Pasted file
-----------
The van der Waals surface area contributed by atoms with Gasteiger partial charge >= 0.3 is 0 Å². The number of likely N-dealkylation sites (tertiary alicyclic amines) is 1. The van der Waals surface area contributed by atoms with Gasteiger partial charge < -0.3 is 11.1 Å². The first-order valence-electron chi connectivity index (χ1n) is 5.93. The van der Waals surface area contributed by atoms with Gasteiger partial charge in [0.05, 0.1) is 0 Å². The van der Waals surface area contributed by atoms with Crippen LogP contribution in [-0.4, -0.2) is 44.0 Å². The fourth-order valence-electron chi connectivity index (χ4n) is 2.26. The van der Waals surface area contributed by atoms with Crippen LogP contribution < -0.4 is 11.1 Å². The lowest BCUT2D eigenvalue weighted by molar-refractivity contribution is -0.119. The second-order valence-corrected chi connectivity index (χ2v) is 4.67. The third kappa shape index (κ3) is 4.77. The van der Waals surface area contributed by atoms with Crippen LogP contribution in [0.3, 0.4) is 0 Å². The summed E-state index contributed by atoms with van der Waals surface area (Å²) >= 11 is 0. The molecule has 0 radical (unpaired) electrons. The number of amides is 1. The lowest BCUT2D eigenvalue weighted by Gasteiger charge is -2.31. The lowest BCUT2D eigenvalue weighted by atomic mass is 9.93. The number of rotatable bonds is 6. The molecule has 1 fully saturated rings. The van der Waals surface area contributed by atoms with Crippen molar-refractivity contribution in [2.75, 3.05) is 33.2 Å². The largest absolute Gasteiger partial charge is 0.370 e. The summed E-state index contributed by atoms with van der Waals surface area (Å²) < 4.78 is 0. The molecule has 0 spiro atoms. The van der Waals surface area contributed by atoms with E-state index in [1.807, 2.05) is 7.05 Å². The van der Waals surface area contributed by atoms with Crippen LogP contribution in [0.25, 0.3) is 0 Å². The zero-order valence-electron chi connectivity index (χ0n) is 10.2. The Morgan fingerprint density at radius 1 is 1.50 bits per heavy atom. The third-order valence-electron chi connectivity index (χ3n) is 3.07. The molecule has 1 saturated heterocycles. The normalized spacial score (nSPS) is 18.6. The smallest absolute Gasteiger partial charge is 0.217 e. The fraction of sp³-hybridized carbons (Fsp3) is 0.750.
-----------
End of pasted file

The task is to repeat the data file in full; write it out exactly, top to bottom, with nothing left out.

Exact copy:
The van der Waals surface area contributed by atoms with Gasteiger partial charge >= 0.3 is 0 Å². The number of likely N-dealkylation sites (tertiary alicyclic amines) is 1. The van der Waals surface area contributed by atoms with Gasteiger partial charge < -0.3 is 11.1 Å². The first-order valence-electron chi connectivity index (χ1n) is 5.93. The van der Waals surface area contributed by atoms with Gasteiger partial charge in [0.05, 0.1) is 0 Å². The van der Waals surface area contributed by atoms with Crippen LogP contribution in [-0.4, -0.2) is 44.0 Å². The fourth-order valence-electron chi connectivity index (χ4n) is 2.26. The van der Waals surface area contributed by atoms with Crippen LogP contribution < -0.4 is 11.1 Å². The lowest BCUT2D eigenvalue weighted by molar-refractivity contribution is -0.119. The second-order valence-corrected chi connectivity index (χ2v) is 4.67. The third kappa shape index (κ3) is 4.77. The van der Waals surface area contributed by atoms with Crippen LogP contribution in [0.3, 0.4) is 0 Å². The summed E-state index contributed by atoms with van der Waals surface area (Å²) >= 11 is 0. The molecule has 0 radical (unpaired) electrons. The number of amides is 1. The lowest BCUT2D eigenvalue weighted by Gasteiger charge is -2.31. The lowest BCUT2D eigenvalue weighted by atomic mass is 9.93. The number of rotatable bonds is 6. The molecule has 1 fully saturated rings. The van der Waals surface area contributed by atoms with Crippen molar-refractivity contribution in [2.75, 3.05) is 33.2 Å². The largest absolute Gasteiger partial charge is 0.370 e. The summed E-state index contributed by atoms with van der Waals surface area (Å²) < 4.78 is 0. The molecule has 0 spiro atoms. The van der Waals surface area contributed by atoms with E-state index in [1.807, 2.05) is 7.05 Å². The van der Waals surface area contributed by atoms with Crippen LogP contribution in [0.25, 0.3) is 0 Å². The zero-order valence-electron chi connectivity index (χ0n) is 10.2. The Morgan fingerprint density at radius 1 is 1.50 bits per heavy atom. The third-order valence-electron chi connectivity index (χ3n) is 3.07. The molecule has 1 saturated heterocycles. The normalized spacial score (nSPS) is 18.6. The smallest absolute Gasteiger partial charge is 0.217 e. The fraction of sp³-hybridized carbons (Fsp3) is 0.750.